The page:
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New National Early Warning Score could save 6,000 lives

A new working party report from the Royal College of Physicians (RCP) says there should be a national system for recognising very sick patients whose condition is deteriorating and who need more intensive medical or nursing care. The working party also developed and piloted a National Early Warning Score for this purpose, which if implemented across the NHS, would result in a step-change upwards in patient safety.

Visit the NEWS pages of the RCP website to download the report and resources

Speaking at a press conference to launch the National Early Warning Score, Professor Bryan Williams, chair of the working party, estimated that 6,000 lives could be saved by its use.*

The report, National early warning score (NEWS); standardising the assessment of acute-illness severity in the NHS, was produced by a multidisciplinary working group including doctors, nurses and managers. Clinical observation charts and elearning materials were also produced by the NEWS educational programme, a collaborative project funded by the RCP, the Royal College of Nursing (RCN), the National Outreach Forum, and NHS Training for Innovation.

Each acute hospital bed has a chart that is used to record measurements such as the patient’s pulse rate, blood pressure and temperature. These measurements help the nursing and medical teams decide the severity of illness of the patient and if the patient needs more urgent care.

At present, NHS Trusts use different early warning systems with different charts. As doctors and nurses move around different hospitals during their training and careers, they are not familiar with each Trust’s system, resulting in a lack of consistency in detecting and responding to acutely ill patients.

Visit the NEWS pages of the RCP website to download the report and resources

Having one National Early Warning Score (NEWS) with the same charts in every hospital will:

  • provide the basis for a unified and systematic approach to both the first assessment of the patient and continuous tracking of their clinical condition throughout their stay, with a simple trigger for escalating their care
  • standardise the training of all staff engaged in the care of patients in hospitals in the National Early Warning Score system, so that staff should only need to be trained once instead of each time they move to a hospital that has a different system
  • provide standardised data on regional variations in illness severity and resource requirements, as well as objective measurements of illness severity and clinical outcomes – an invaluable research resource.

How does it work?

NEWS is based on a simple scoring system in which a score is allocated to six physiological measurements already taken in hospitals – respiratory rate, oxygen saturations, temperature, systolic blood pressure, pulse rate and level of consciousness.

A score is allocated to each measurement.  The more the measurements vary from what would have been expected (either higher or lower), the higher the score.  The six scores are then aggregated to produce an overall score which, if high, will alert the nursing or medical team of the need to escalate the care of the patient.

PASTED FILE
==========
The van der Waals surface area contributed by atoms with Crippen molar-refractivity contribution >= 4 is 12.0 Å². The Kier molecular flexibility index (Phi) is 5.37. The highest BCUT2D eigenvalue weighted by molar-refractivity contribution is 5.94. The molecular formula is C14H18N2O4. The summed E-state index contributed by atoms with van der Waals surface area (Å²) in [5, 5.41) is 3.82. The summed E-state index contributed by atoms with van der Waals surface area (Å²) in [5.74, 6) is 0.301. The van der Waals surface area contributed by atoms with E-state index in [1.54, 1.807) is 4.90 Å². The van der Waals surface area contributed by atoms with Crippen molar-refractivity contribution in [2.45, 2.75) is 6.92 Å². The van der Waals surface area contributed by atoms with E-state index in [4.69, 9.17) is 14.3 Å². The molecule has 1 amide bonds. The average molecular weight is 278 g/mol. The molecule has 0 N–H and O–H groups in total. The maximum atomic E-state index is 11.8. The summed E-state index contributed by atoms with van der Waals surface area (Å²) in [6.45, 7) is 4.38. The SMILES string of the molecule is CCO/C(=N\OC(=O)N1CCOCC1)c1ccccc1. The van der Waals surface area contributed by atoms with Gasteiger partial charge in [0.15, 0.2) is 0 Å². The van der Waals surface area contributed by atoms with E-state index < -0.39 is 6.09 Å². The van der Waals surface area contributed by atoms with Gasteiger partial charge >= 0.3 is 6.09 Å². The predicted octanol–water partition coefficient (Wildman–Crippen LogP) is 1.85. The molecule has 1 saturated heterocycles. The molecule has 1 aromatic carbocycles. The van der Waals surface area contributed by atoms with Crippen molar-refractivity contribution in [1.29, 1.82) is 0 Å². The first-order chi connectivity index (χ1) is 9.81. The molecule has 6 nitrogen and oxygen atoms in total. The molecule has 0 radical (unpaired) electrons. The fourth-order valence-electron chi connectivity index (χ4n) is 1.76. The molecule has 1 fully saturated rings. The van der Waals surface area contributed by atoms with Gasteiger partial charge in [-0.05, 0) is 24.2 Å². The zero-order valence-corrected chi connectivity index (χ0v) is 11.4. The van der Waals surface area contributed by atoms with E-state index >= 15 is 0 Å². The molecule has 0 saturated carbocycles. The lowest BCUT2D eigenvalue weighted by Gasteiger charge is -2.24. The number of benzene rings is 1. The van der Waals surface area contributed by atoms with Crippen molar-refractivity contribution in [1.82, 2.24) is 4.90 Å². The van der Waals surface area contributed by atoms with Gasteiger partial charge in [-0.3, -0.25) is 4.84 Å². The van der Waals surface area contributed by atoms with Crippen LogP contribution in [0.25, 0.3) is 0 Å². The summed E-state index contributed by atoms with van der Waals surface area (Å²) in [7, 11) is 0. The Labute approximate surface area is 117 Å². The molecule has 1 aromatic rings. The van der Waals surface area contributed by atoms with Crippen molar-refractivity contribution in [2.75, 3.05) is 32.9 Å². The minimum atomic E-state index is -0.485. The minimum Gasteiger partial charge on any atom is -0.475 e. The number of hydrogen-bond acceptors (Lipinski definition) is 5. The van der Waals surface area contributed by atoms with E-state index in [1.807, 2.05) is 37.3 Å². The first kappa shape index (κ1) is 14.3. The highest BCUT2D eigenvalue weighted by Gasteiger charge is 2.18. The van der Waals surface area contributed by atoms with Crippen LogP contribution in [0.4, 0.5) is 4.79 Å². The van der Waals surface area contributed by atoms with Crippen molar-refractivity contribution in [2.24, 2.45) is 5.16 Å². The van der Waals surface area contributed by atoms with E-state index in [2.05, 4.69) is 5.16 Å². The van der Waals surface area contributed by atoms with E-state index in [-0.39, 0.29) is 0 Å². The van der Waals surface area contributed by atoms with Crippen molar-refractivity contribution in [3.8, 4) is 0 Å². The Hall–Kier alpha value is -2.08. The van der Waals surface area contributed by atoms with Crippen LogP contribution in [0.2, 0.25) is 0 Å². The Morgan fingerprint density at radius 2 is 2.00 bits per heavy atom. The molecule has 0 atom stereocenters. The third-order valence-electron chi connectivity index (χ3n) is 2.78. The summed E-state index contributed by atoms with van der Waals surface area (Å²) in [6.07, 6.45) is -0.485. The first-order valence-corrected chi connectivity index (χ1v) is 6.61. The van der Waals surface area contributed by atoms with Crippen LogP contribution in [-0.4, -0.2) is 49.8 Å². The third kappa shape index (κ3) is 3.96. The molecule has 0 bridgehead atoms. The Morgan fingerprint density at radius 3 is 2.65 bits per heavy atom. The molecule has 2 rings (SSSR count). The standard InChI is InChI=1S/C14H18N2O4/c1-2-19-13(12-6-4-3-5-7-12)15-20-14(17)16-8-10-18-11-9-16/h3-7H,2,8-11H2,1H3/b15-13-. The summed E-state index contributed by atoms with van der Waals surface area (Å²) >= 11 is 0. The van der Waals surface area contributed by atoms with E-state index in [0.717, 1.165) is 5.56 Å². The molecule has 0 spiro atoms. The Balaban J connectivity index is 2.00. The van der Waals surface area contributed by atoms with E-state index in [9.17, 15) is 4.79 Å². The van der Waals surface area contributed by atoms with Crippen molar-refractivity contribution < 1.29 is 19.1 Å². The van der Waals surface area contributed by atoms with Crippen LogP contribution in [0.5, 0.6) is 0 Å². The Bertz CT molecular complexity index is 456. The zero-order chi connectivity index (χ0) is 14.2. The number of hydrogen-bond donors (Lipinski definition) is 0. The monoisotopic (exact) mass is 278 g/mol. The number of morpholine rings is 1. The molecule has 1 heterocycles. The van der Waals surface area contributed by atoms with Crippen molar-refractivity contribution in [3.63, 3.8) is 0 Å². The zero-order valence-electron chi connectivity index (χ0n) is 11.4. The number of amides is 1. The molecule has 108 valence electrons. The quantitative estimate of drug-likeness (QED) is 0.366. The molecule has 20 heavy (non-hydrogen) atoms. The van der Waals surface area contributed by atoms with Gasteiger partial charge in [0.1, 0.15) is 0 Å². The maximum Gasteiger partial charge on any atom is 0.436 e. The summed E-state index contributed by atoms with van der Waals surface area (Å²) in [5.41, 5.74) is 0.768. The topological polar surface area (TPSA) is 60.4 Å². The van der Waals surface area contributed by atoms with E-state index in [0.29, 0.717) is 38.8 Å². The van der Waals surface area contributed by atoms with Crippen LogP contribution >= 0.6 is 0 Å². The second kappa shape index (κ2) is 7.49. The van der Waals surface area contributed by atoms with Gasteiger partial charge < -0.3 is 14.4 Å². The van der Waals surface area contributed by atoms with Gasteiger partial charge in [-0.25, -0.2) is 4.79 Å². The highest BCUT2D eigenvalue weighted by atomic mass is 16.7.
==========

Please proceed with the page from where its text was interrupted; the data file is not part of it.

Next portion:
NEWS also has detailed recommendations on the actions for each score. For example, a medium score should prompt an urgent review by a clinical skilled with competencies in the assessment of acute illness – usually a ward-based doctor or acute team nurse, who should consider if a critical care outreach team is needed.

Piloting NEWS

The National Early Warning Score developed by the working party was evaluated against many existing systems and found to be as good as the best of existing systems and better than others.  At the recommended trigger levels for a clinical alert, NEWS is also more sensitive than most existing systems.

Professor Bryan Williams, chair of the working party, said:

Many changes in health care are incremental but this new National Early Warning Score has the potential to transform patient safety in our hospitals and improve patient outcomes, it is hugely important.

Professor Derek Bell, chair of the NEWS educational subgroup, said:

Developing and adopting a standardised early warning system will be one of the most significant developments in health care in the next decade. It will provide a platform for education and training at all levels of staff and will also allow us to undertake better research into patient outcomes and improve patient safety.

RCN director of nursing and service delivery, Janet Davies said:

There is nothing nurses and doctors should prioritise more than patient safety, and this system, if implemented across the board, will be a great leap forward for patient care. Excellent systems for recognising patient deterioration do exist in many care settings, and have undoubtedly saved many lives. However this is the first time clinical expertise and experience have come together to standardise the best of that practice. I hope that every Trust will read this report and adopt this system as soon as possible, as countless lives could be saved in the future by adopting this simple process.

Notes to editors

* A recent study of 1,000 adults dying in acute hospitals in England published in BMJ Quality and Safety estimated that around one in 20 deaths (5.2%) in hospital was preventable, and estimated there would therefore have been 11,859 preventable deaths among adults in English acute hospitals. The study went on to analyse the causes of those deaths. 31.3% of those deaths were estimated to be from poor clinical monitoring, 29.7% from diagnostic errors and 21.1 % from inadequate drug or fluid management. Professor Williams estimated that around 50% of these deaths, 6,000, could have been prevented by using the National Early Warning Score.